Part of my job as Web Application Developer at Maryville is to evaluate the tools we use for our website and decide if they are functioning the way they should. We’ve had our fair share of problems with our current content management system (CMS) that we implemented in 2008 and have decided to make the move to WordPress Multisite. For those unfamiliar with WordPress Multisite, it allows you to take a normal WordPress site and create multiple WordPress sites (a network) within one installation of WordPress.
Part of my role in this migration will be setting up the proper permissions for users across the network. If you are at all familiar with WordPress (or pretty much any CMS) it has the idea of roles for a user. Am I an administrator, editor, contributor and what actions can I do in the CMS? With WordPress Multisite, this is slightly more complicated; a user can be an editor in the Academics site, but only be a contributor in the Admissions site (or not have any permissions at all). There is a set of standard roles built in to WordPress, but you have the option to create some unique roles. Now, I want to keep this as simple for myself as possible; I don’t want to recreate that same role on 20 different WordPress sites across our network (Academics, Admissions, Student Life, etc).
Enter the Multisite Roles plugin! Initially, I was going to build a brand new plugin for creating roles network-wide, and I decided to leverage an existing plugin: Members. WordPress has this idea of hooks built into it; as a developer, you can leave a spot for other developers to “hook” into your code and do something. After a short email discussion with the developer of the Members plugin, he has agreed to put a couple hooks into his next release. This will allow my plugin to synchronize roles between all of the sites on our WordPress network when one of the roles is updated.
As soon as the next version of the Members plugin is released, you can expect to see the Multisite Roles plugin land on the wordpress.org plugin repository.
While browsing this site, you may have noticed in the comments that some people have photos and some don’t. Well, WordPress uses a nifty service called Gravatar that allows you to create an account and setup photos to be used in comments on various sites.
It allows you to enter multiple email addresses and set a different photo for each email (as seen below). All of this happens automatically with WordPress once you’ve created your gravatar account. You might have to wait a few minutes for it to become active.
There has been much talk lately about the differences between our website and the new internal portal. Both are powerful communication tools. Which is the right place for your content? The answer lies in your audience.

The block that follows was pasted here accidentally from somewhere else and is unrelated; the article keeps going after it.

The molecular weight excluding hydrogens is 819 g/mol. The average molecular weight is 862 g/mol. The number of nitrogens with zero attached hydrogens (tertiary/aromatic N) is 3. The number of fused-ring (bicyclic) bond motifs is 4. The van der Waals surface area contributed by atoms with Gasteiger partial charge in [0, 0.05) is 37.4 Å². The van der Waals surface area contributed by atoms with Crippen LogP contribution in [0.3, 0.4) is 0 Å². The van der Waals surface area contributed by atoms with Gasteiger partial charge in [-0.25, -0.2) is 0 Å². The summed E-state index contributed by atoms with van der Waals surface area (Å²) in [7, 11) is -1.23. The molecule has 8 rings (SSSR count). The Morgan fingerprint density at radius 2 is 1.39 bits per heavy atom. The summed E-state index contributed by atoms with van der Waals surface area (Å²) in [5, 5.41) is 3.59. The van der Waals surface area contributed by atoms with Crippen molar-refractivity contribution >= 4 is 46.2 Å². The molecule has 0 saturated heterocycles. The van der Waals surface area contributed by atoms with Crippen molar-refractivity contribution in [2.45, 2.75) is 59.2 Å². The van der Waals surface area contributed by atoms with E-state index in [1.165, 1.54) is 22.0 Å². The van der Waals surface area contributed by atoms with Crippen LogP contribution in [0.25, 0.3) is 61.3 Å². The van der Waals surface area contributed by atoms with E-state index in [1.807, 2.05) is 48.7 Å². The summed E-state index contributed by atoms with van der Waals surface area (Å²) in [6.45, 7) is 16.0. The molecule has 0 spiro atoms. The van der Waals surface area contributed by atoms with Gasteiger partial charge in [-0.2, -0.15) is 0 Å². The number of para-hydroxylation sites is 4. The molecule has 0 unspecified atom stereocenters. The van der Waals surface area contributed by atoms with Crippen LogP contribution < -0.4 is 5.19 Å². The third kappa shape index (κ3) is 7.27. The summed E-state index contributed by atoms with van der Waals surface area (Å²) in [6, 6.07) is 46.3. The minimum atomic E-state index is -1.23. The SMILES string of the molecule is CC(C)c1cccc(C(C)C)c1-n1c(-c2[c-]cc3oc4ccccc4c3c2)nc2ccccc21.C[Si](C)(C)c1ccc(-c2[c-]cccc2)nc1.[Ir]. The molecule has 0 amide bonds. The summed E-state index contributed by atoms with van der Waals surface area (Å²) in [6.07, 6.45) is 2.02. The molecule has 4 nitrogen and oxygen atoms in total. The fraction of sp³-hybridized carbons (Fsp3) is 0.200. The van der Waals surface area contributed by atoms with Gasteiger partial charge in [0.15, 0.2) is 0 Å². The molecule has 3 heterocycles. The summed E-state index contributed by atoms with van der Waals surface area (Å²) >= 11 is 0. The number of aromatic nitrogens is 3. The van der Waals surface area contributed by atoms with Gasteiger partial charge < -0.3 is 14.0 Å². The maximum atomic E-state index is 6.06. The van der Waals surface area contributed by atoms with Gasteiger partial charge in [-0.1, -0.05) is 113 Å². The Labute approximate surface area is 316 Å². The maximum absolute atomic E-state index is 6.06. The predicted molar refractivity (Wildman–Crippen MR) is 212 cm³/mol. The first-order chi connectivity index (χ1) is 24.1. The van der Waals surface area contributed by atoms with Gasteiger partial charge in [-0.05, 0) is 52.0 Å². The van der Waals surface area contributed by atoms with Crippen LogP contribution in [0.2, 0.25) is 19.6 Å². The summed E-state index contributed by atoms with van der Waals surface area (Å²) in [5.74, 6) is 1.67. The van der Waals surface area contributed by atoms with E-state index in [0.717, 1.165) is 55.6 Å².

In the coming months, the content on our website, www.maryville.edu, will be redesigned and relaunched. The primary objective of the new website will be marketing to and recruitment of prospective students. The work of the Interactive Media Group will be to develop new and exciting ways to market the university and our academic programs to this external audience. This will include new video development such as faculty and student profiles, program overviews, campus tours and more. We will be working with each department or program to repackage your content as we move through this process.
As we review content on our current website we will be identifying content that is primarily directed an internal audience. We will be assisting you in getting that information moved to the new portal, my.maryville.edu. As a rule of thumb if your target audience is someone who has a Maryville email address, then likely that content belongs on the internal portal. Things like forms for design requests or menus for food services are examples of internal content. In the coming weeks there will be more details and training on how to publish content to the internal portal. Now is a good time to start rethinking your content and defining your audience.
Well, WordCamp St. Louis 2011 is officially over. It was great to see close to 200 WordPress enthusiasts roaming the halls of Maryville University. We even had Matt Mullenweg grace us with his presence and answer questions in a Q&A session. We were also blessed to have 20+ Automattic employees running the happiness bar where fellow WordPress users could get help with their websites. Unfortunately, from what I saw, this was highly under-utilized.
Hopefully Maryville has the opportunity to be the venue for this event again next year. Watch for video to come online soon at WordPress.TV. For a recap of some of the useful information, check out the twitter hash tag, #WCSTL. It was however trending and managed to pick up some spam, so watch out for some of the tweets.
Rusty on RedDot? Web services is holding two hour training sessions Sept 24 and 25th and again on Oct 1 and Oct 2. The two hour session will cover the basics of editing content in RedDot. Contact Ronnie Gaubatz in web services if you are interested in attending.
Also, during the last week of September, web services will be upgrading to a new version of RedDot. You may see a few changes to the layout of the interface, but the functionality will remain the same. As always, if you have questions or need help getting something accomplished in RedDot, please visit web services each Wednesday from 1-3pm. We have reserved that time for RedDot tutoring!
Always make sure to check your Tasks when you have completed your changes. If you have something in draft mode, then it won’t be published until you submit it to the workflow via Tasks.